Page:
What Do You Want?

cropped-ramonagravitar.jpgOnce a month, I attend a Writing as Healing class at a local hospital. Writing as Healing is a journaling course and part of a popular Wellness program. The growth of Wellness courses, and the philosophy of Wellness in general, is an acknowledgment that, alongside the technical parts in medicine, an approach to patient care should include guidance for a positive approach to living.

Wellness means integrating the mind as well as the body—the whole person—for a healthy lifestyle. Journaling can contribute to that. Writing gives a patient, or a person, the power of expression. Writing out thoughts about a health experience not only allows the patient to address that experience, it creates a record of it. It may be a private record; that is the writer’s decision. When a person is ill or has a disease, it can be difficult to feel in power, to know the right decisions. An ongoing theme in the course is power and control over our health and lives. Writing can be helpful in the search for power when Wellness seems impossible or treatment is overwhelming.

The Writing as Healing course is held in the very large hospital’s very large cancer center, but anyone is welcomed to participate. “Anyone” means you can be someone who is ill, who has recovered from an illness, who is caretaking for someone with an illness, or who lost someone to an illness. Anyone. And everyone.

I fit into the “anyone” category, but I don’t have cancer, and I am not a cancer survivor. Most of the people in the course are. The first thing I learned in this course is, when you take a writing course in a cancer center, you become acutely aware of your status as outsider. Lucky outsider. Very, very lucky outsider. In one of the early sessions, the course leader reminded us that, while we sit in our nice classroom on the 1st floor near the piano and the library and the meditation room, upstairs on the 4th floor are people being told life-changing diagnoses. Some of those diagnoses are positive. Some are not. It is sobering to know that, if I had x-ray vision and could see up through three ceilings above, I could watch someone hear words that changes her life.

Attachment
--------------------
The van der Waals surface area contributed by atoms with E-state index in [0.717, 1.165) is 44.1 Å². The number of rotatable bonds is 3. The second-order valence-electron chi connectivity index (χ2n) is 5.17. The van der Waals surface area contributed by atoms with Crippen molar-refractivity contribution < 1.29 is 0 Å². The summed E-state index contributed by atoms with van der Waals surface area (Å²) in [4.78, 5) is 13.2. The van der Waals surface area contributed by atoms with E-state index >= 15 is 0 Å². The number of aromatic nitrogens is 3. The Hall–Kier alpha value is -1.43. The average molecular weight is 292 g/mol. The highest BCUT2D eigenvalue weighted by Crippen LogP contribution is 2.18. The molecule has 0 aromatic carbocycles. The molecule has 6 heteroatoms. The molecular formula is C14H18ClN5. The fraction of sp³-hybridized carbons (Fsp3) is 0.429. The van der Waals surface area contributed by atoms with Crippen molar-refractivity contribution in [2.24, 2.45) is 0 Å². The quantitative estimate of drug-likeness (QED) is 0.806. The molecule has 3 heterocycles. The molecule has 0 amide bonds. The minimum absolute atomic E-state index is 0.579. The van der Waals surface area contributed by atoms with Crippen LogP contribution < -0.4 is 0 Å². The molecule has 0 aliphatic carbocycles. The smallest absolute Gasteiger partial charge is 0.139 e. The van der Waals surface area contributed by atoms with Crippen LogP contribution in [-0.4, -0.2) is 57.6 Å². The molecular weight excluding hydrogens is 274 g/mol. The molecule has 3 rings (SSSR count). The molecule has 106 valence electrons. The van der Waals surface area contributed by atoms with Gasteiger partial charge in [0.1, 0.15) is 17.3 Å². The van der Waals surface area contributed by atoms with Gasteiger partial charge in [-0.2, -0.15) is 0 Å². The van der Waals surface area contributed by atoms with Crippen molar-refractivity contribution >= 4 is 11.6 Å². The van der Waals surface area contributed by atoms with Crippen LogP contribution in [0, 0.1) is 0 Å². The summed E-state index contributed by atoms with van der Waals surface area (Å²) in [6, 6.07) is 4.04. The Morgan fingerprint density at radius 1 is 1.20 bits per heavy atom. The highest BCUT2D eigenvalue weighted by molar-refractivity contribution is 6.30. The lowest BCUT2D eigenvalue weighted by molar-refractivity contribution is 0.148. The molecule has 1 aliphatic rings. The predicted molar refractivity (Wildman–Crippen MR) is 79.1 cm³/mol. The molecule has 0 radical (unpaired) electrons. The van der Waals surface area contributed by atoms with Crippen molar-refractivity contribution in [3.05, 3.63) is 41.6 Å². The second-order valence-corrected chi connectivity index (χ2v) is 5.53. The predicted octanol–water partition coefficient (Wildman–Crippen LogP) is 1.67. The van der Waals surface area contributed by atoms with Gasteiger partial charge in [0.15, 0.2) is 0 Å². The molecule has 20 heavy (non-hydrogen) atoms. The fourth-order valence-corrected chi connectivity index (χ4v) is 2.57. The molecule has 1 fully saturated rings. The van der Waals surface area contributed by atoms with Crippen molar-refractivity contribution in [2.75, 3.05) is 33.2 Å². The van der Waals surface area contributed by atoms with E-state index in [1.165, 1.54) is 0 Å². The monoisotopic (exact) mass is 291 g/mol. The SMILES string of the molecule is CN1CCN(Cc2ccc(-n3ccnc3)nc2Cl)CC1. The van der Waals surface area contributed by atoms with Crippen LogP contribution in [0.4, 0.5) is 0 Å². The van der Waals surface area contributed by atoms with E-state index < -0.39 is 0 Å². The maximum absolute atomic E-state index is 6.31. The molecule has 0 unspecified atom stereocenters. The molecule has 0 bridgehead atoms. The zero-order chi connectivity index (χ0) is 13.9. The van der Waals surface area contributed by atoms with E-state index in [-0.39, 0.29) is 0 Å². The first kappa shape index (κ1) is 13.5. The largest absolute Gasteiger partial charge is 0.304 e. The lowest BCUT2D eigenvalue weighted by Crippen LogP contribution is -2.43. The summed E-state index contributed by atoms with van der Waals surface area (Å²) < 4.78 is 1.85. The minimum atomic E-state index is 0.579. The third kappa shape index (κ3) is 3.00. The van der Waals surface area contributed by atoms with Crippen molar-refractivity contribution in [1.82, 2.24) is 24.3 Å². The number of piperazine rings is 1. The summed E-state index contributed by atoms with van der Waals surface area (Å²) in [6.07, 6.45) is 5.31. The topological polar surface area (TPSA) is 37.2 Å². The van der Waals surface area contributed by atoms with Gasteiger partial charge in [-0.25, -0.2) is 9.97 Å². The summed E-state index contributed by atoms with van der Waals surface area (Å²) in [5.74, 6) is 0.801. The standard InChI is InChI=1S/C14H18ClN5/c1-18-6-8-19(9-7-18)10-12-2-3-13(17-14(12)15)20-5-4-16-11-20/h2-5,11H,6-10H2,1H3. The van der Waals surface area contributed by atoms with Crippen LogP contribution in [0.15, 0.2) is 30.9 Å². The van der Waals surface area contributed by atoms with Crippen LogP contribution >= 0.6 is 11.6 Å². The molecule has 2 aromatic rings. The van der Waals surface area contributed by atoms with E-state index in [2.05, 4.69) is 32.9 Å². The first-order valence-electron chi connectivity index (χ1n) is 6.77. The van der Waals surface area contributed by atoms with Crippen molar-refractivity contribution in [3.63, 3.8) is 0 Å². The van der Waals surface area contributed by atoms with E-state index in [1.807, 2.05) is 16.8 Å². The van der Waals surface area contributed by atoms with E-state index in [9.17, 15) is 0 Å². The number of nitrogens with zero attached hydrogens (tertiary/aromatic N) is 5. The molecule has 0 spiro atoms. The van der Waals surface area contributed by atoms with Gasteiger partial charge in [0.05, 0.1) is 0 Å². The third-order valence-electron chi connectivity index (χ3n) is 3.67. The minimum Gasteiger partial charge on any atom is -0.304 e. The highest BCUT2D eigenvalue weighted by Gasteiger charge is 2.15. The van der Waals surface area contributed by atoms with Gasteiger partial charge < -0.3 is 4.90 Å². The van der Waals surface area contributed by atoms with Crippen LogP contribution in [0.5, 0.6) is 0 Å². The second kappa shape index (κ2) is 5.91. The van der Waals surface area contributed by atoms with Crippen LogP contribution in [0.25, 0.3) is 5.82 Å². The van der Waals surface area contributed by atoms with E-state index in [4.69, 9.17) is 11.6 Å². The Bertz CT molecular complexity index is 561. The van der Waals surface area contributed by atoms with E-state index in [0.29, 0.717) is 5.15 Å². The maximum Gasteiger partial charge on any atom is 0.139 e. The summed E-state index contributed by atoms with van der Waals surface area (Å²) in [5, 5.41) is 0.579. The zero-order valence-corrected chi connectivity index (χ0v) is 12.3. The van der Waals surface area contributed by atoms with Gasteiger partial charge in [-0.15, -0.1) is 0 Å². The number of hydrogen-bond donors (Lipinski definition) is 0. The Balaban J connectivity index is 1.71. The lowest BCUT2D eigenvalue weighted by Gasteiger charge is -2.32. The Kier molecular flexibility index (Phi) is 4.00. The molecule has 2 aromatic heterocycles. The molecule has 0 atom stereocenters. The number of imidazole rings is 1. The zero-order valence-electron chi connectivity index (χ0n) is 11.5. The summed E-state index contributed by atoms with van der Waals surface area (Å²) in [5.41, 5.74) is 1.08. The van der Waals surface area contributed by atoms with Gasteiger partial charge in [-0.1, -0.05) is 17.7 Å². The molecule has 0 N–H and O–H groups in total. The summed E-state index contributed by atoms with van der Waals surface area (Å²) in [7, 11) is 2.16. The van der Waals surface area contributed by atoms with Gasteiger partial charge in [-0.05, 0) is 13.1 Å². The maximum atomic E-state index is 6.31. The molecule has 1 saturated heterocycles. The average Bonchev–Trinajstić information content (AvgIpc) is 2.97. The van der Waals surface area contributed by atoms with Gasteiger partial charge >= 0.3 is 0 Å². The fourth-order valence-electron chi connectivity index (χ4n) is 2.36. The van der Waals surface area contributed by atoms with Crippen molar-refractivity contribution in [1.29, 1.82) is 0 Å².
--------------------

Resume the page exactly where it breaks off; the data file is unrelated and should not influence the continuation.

See why I feel lucky?

My perspective on many things has changed since this monthly, 2-hour course began, but the course is not about luck, nor is this post. This post is about examining your life.

In the past months, we’ve journaled about joy, fear, anger, and forgiveness. The November theme was gratitude.

What’s shared between participants in the Writing as Healing classroom is private, but the course leader has generously allowed me to post our November exercise. The following comes via Dr. Joan DelFattore, an author and now-retired professor from University of Delaware’s English department. The purpose is to have you think about want—what you want, when you want it, and why you want it.

An aside: When Joan said the exercise was about “want,” my writer ears perked up. How many times have we-as-writers discussed what our protagonist really wants in a story? If you are so inclined, try this exercise on a character. It may be illuminating.

What Do You Want?

Ahead, you will examine yourself at various ages in your life, decade by decade. Begin by recalling yourself as a 10 year old. Picture your home and daily life, friends, family, activities. For each decade, spent a moment placing yourself back in time before answering the questions.